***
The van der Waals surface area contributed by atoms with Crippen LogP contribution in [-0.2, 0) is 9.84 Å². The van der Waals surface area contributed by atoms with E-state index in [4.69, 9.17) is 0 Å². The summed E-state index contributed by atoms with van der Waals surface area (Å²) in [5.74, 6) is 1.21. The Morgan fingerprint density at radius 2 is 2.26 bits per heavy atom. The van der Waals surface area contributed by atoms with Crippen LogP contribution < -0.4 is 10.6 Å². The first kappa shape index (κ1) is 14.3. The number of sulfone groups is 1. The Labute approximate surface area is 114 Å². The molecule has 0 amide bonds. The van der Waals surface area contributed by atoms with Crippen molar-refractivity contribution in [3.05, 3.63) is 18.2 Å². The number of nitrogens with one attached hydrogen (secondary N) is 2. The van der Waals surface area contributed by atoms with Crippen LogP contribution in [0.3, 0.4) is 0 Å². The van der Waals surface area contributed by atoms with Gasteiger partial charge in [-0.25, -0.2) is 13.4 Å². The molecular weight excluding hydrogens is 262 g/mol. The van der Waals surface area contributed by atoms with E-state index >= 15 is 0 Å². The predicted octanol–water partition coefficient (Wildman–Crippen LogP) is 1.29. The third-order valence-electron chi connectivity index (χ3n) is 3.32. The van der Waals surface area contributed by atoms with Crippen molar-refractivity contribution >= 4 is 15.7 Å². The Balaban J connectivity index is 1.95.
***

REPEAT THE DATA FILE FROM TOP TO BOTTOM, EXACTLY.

The van der Waals surface area contributed by atoms with Crippen LogP contribution in [-0.2, 0) is 9.84 Å². The van der Waals surface area contributed by atoms with E-state index in [4.69, 9.17) is 0 Å². The summed E-state index contributed by atoms with van der Waals surface area (Å²) in [5.74, 6) is 1.21. The Morgan fingerprint density at radius 2 is 2.26 bits per heavy atom. The van der Waals surface area contributed by atoms with Crippen LogP contribution < -0.4 is 10.6 Å². The first kappa shape index (κ1) is 14.3. The number of sulfone groups is 1. The Labute approximate surface area is 114 Å². The molecule has 0 amide bonds. The van der Waals surface area contributed by atoms with Crippen molar-refractivity contribution in [3.05, 3.63) is 18.2 Å². The number of nitrogens with one attached hydrogen (secondary N) is 2. The van der Waals surface area contributed by atoms with Crippen LogP contribution in [0.3, 0.4) is 0 Å². The van der Waals surface area contributed by atoms with Gasteiger partial charge in [-0.25, -0.2) is 13.4 Å². The molecular weight excluding hydrogens is 262 g/mol. The van der Waals surface area contributed by atoms with E-state index >= 15 is 0 Å². The predicted octanol–water partition coefficient (Wildman–Crippen LogP) is 1.29. The third-order valence-electron chi connectivity index (χ3n) is 3.32. The van der Waals surface area contributed by atoms with Crippen molar-refractivity contribution >= 4 is 15.7 Å². The Balaban J connectivity index is 1.95.